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China’s willingness to join the Comprehensive and Progressive Trans-Pacific Partnership has taken many by surprise, and its entry into the CPTPP, if realized, will generate many new reactions for regional trade.
The original Trans-Pacific Partnership, initiated by former US president Barack Obama, was all but annulled after US President Donald Trump pulled Washington out of the agreement in January 2017. Under the Obama administration, the US had spearheaded the TPP for several years since 2009 and many negotiating rounds. Trump’s decision to withdraw the United States from the TPP was a setback for the rest of the Asia-Pacific members that were part of the deal.
However, the remaining members came together to carry the pact forward and it was renamed as the CPTPP. The agreement became effective from Dec 30, 2018. While the original TPP had 12 member countries, the CPTPP has eleven, after the US’ exit. They are Australia, Brunei, Canada, Chile, Japan, New Zealand, Peru, Singapore, Malaysia, Mexico and Vietnam. All the members are also part of the Asia-Pacific Economic Cooperation.
China had reservations about the TPP when it was being negotiated, as it viewed the TPP as an attempt by the US to develop an anti-China trade and economic grouping in the region. The TPP member states included several US military allies and partners. China also felt the template of the TPP, and its contents, which were closely aligned to standard US free trade agreements, would make the deal very difficult for China to join.
The TPP’s focus on several modern new-generation trade issues, such as treatment of state-owned enterprises, liberal cross-border intellectual property rules, e-commerce and cross-border data flows, labor and environment, required members to extensively amend domestic rules and regulations on these subjects. For China, that would have been difficult, as it would have meant exhaustive changes in many domestic policies. But there was also the view that if China decided to join the TPP, the agreement might give it the opportunity of reforming its economic policies substantively, like the way joining the World Trade Organization had.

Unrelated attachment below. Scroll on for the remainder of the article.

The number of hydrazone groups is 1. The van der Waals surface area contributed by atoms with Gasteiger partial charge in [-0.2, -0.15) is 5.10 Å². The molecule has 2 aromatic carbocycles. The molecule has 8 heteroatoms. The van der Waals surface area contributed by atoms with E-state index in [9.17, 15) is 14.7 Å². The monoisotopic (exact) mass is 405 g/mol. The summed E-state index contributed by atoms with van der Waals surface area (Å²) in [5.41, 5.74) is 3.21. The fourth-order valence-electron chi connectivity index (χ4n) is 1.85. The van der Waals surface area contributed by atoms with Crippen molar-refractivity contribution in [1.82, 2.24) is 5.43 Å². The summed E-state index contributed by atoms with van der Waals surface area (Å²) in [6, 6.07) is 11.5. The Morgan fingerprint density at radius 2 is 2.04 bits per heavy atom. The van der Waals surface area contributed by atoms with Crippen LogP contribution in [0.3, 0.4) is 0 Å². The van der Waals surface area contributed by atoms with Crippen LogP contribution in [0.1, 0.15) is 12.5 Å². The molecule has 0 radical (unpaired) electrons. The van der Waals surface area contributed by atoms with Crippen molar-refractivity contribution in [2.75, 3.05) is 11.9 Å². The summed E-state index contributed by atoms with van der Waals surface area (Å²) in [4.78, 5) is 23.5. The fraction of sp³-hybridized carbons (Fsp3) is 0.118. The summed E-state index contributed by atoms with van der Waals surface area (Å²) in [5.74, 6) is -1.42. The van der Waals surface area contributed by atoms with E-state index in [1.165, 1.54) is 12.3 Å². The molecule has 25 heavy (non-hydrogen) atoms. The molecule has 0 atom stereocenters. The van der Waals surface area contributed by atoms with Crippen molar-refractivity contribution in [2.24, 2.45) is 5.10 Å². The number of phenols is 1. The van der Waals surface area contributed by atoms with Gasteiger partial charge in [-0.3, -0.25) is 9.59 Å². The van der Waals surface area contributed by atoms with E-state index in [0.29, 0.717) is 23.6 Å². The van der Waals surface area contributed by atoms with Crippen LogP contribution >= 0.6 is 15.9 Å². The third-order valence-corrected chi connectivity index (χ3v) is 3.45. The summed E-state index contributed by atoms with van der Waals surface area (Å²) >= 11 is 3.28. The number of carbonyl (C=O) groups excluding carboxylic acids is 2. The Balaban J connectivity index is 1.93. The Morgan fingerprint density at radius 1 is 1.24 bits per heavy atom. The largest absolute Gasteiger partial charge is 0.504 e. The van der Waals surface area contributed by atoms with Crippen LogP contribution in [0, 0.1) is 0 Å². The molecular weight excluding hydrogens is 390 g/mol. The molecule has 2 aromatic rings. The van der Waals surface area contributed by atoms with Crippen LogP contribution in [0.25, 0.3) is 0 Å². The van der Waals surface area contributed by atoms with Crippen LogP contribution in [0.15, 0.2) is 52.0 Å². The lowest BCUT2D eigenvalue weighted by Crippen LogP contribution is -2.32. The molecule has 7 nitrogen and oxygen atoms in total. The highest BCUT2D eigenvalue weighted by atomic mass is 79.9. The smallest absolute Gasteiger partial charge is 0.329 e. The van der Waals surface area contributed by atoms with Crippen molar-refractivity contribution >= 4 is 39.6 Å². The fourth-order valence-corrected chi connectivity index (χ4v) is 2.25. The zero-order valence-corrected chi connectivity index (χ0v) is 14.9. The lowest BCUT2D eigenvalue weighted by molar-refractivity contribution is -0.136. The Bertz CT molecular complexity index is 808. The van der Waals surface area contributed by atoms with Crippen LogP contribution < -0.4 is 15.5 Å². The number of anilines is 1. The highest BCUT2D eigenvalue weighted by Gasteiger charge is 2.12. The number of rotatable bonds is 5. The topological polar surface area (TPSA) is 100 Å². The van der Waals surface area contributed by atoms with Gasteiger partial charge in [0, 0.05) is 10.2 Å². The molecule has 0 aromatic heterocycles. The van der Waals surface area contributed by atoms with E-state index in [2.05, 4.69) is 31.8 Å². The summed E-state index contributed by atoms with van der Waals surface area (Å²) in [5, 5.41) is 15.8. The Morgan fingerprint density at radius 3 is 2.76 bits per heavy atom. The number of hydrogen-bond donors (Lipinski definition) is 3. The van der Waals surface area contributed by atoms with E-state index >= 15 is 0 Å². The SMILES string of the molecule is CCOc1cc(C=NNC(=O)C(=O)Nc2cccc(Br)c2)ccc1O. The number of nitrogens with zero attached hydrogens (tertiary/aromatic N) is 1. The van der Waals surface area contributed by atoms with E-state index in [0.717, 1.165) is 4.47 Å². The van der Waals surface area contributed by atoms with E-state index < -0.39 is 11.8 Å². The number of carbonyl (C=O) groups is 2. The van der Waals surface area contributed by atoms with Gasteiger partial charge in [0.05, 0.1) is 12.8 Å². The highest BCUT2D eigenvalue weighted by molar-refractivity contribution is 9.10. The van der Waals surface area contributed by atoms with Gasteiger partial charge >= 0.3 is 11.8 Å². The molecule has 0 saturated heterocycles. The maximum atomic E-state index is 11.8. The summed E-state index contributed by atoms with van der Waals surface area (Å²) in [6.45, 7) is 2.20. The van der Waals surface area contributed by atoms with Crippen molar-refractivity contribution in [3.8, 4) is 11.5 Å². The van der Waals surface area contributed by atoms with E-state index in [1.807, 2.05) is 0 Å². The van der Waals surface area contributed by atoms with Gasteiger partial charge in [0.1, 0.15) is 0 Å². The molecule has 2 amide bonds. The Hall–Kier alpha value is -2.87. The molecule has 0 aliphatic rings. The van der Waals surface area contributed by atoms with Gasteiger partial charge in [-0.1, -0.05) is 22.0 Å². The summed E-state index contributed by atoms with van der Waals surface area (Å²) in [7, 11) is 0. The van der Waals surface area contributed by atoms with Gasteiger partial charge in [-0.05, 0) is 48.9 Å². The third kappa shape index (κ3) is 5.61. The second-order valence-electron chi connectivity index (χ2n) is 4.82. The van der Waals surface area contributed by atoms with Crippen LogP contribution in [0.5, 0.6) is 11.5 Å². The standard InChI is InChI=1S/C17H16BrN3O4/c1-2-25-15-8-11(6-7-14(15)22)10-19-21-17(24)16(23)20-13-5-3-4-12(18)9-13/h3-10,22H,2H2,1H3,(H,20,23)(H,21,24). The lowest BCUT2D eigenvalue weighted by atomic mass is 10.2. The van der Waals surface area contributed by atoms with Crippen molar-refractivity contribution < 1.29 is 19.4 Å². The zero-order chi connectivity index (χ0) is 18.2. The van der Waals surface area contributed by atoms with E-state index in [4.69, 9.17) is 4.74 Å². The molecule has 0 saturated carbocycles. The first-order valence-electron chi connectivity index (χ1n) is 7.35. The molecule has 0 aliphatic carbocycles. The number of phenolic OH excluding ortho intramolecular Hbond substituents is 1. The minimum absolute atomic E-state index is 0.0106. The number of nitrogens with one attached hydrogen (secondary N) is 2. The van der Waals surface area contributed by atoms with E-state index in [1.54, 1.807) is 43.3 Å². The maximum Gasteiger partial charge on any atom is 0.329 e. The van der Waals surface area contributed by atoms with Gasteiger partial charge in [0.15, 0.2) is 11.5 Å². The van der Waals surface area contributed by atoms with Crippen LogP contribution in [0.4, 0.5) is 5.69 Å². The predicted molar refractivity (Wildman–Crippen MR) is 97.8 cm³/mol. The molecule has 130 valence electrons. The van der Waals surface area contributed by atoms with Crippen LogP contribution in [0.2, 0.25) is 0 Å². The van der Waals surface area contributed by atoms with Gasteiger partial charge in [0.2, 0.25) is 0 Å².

The context today is different. The threat of the CPTPP being an anti-China alliance is much less with the US no more a part of it. There are several members in the CPTPP with whom China has had difficult political relations. They include Canada, Japan, Australia and Vietnam. However, they are all part of the APEC, along with China.
Similarly, Japan, Australia and Vietnam are also part of the recently concluded Regional Comprehensive Economic Partnership agreement. Several other member states of the original TPP－Brunei, New Zealand, Singapore, Malaysia－are also part of the RCEP.
Moreover, the CPTPP continues to remain an agreement comprising APEC member economies. China, therefore, will not be an “outsider” to the CPTPP. It will, however, need to negotiate its terms of entry with the rest of the members.
There is also the possibility of the US looking to rejoin the CPTPP. And since US president-elect Joe Biden played a particularly active role as US vice-president in the TPP negotiations, his administration is expected to move away from Trump’s vision of looking at trade relations bilaterally, and is expected to prefer a more regional context in viewing trade. If Biden decides to join the CPTPP, and is also keen on stabilizing trade ties with China, then he should not object to China’s entry into the CPTPP.
If both the US and China join the CPTPP, it would mean most of the APEC member economies becoming part of the agreement. With the two largest economies of the Asia-Pacific and the world joining the CPTPP, the partnership agreement would become the stepping stone to the growth of an Asia-Pacific free trade agreement. Over time, it would encourage other APEC members to join the grouping. More non-APEC members, such as the United Kingdom, might also be inclined to join it in the future.
However, if both the US and China join the CPTPP, and it becomes the world’s largest free trade agreement, then the RCEP would recede in significance. A more modern, contemporary and ambitious trade agreement like the CPTPP, comprising both the US and China, would lead to common members of the RCEP and the CPTPP, sensing more economic benefits in committing to the RCEP. That would mean a setback for the ASEAN-centric economic order in the region which has been the key driver of the RCEP. Yet it would, at the same time, mean a greater sanctity for a more economically integrated Asia-Pacific region.
The views don’t necessarily reflect those of China Daily.
MA XUEJ ING/CHINA DAILY
The author is a senior research fellow and Research Lead (trade and economics) at the Institute of South Asian Studies in the National University of Singapore.